The Change in Velocity Of A Horizontal Spring – Mass System Over Time. The uncertainties for both velocity and time were too small to be seen and were excluded from the graph. We must, however, take into consideration that they are there. A bigger version of this graph will be attached at the end of this lab. The Change in the Kinetic Energy Over Time.
The uncertainties were too small to be seen and were excluded from the graph. We must, however, take into consideration that they are there. A bigger version of this graph will be attached at the end of this lab.Calculating the Kinetic Energy Calculation of the Rate of Energy Loss Analysis Our hypothesis on how the graph would look proved to be correct. The graph shows the general trend for a horizontally oscillating spring-mass system.
The trend shows that as time passes by, the velocity of the spring changes goes up, then down, then back up again. This is when the mass is pulled to its maximum displacement (amplitude), and when the mass is released, it begins oscillating with a displacement that never exceeds this distance. The greater the amplitude, the more energy the system has. At maximum displacement, the restoring force is at a maximum value, and therefore, so is the acceleration of the mass.When the mass is released, it accelerates from rest toward its equilibrium position. As the mass approaches this position, its velocity is increasing. But the restoring force is decreasing because the spring is not stretched as much.
As the mass returns to its equilibrium position, it achieves its maximum velocity. It is moving toward the left (negative direction), but the restoring force acting on it is zero because its displacement is zero.The mass continues to move through the equilibrium position and begins to compress the spring mass-system. As it does this, the restoring force acts on the mass toward the right (positive direction) to return it to its equilibrium position.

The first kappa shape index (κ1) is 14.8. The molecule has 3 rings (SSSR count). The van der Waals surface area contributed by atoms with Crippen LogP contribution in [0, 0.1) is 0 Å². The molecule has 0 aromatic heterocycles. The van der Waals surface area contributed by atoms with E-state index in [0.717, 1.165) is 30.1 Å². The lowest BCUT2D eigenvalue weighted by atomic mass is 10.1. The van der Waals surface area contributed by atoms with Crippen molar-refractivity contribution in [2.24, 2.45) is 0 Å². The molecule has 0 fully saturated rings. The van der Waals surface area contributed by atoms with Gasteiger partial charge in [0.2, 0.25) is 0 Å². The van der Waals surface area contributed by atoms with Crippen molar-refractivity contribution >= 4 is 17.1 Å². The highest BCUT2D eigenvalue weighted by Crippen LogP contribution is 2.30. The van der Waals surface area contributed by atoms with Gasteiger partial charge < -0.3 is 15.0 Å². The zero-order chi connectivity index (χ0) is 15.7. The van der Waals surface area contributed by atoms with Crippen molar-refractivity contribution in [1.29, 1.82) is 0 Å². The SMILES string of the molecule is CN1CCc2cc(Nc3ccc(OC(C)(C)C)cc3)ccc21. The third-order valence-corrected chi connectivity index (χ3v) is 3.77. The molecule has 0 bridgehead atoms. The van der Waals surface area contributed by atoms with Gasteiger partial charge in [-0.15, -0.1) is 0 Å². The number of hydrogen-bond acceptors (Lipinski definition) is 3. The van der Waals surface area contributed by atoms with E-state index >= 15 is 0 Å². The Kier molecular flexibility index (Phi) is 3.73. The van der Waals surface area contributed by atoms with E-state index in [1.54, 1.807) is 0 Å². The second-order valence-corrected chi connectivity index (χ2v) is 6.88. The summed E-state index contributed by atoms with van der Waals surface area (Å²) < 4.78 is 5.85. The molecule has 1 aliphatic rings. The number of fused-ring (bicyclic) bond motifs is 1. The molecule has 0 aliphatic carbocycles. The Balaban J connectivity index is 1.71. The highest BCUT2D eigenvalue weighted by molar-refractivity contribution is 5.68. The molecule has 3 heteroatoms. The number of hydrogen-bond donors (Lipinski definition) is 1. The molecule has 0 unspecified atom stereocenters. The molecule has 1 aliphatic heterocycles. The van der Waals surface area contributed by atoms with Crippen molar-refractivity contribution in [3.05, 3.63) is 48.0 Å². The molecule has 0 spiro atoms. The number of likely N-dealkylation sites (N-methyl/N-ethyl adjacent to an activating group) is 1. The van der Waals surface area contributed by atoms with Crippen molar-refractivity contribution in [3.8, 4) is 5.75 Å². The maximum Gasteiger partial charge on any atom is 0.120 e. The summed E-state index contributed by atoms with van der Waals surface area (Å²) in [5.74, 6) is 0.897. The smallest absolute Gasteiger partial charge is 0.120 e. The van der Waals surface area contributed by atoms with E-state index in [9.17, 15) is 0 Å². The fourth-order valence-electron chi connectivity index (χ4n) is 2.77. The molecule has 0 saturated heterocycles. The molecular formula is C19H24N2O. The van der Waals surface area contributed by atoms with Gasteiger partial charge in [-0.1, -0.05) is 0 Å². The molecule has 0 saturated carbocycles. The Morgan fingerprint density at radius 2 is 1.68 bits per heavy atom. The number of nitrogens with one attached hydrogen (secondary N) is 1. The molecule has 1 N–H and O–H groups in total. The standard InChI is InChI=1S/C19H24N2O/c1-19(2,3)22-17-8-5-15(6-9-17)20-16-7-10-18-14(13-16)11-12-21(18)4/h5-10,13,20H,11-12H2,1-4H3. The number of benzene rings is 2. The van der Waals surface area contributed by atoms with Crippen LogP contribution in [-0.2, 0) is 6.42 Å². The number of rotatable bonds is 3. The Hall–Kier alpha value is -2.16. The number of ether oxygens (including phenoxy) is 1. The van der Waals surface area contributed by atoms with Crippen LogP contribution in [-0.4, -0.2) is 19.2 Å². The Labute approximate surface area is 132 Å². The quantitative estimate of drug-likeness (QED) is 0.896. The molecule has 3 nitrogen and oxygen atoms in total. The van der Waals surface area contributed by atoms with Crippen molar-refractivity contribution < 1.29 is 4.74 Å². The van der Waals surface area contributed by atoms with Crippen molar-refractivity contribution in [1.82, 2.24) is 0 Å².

This causes the mass to slow down, and its velocity approaches zero. After passing through the equilibrium position, the mass experiences a restoring force that opposes its motion and brings it to a stop at the point of maximum compression. Its amplitude here is equal, but opposite of its amplitude when it started. At maximum displacement, the velocity is zero. The restoring force has reached its maximum value again.The restoring force is positive, and the displacement is negative. The restoring force again accelerates the mass toward the equilibrium.
The mass has accelerated on its way to the equilibrium position where it is now. The restoring force and acceleration are again zero, and the velocity has achieved the maximum value toward the right. At equilibrium, the mass is moving to the right. The mass has returned to the exact position where it was released. Again the restoring force and acceleration are negative and the velocity is zero. The oscillation then repeats this cycle.
The reason for the wave-like pattern in the graph is because the spring does not instantly stop when it reaches the maximum/minimum point – it keeps on bouncing left and right, which then results in the graph continuously going up and down in a wave-like motion.EvaluationThe experiment was successful in providing a graph which displayed the relationship between velocity (m/s) and time (s) for a horizontally oscillating spring-mass system. The graph shows that as time increases, the velocity of the horizontal spring-mass system decreases gradually (from about 1.03 m/s to 0.12 m/s). Therefore, we can conclude that there is a net loss in energy from the system ( J per second), which is caused by friction, which slows down the spring-mass and decreases the velocity. The wave-like pattern in the graph is caused when the spring-mass system is released from its maximum displacement; the restoring force pulls it to towards the opposite side (since velocity is a vector, this produces a negative velocity), and then back again to its beginning point, slowing down slightly due to friction.
A major source of error came from the air resistance and friction, which caused the spring-mass system to gradually slow. In reality, due to simple harmonic motion, the system would continue to oscillate for an infinite period of time. However, to completely eliminate this friction would be very difficult; though the effects of friction were reduced by the air being forced under the spring to create an “air-hockey” effect. To improve on this further, I would recommend lubricants on the surfaces in contact (the rail and spring).
There will always be air resistance in this experiment. If these issues are rectified, then future experiments concerning this method of experimentation will provide more accurate results.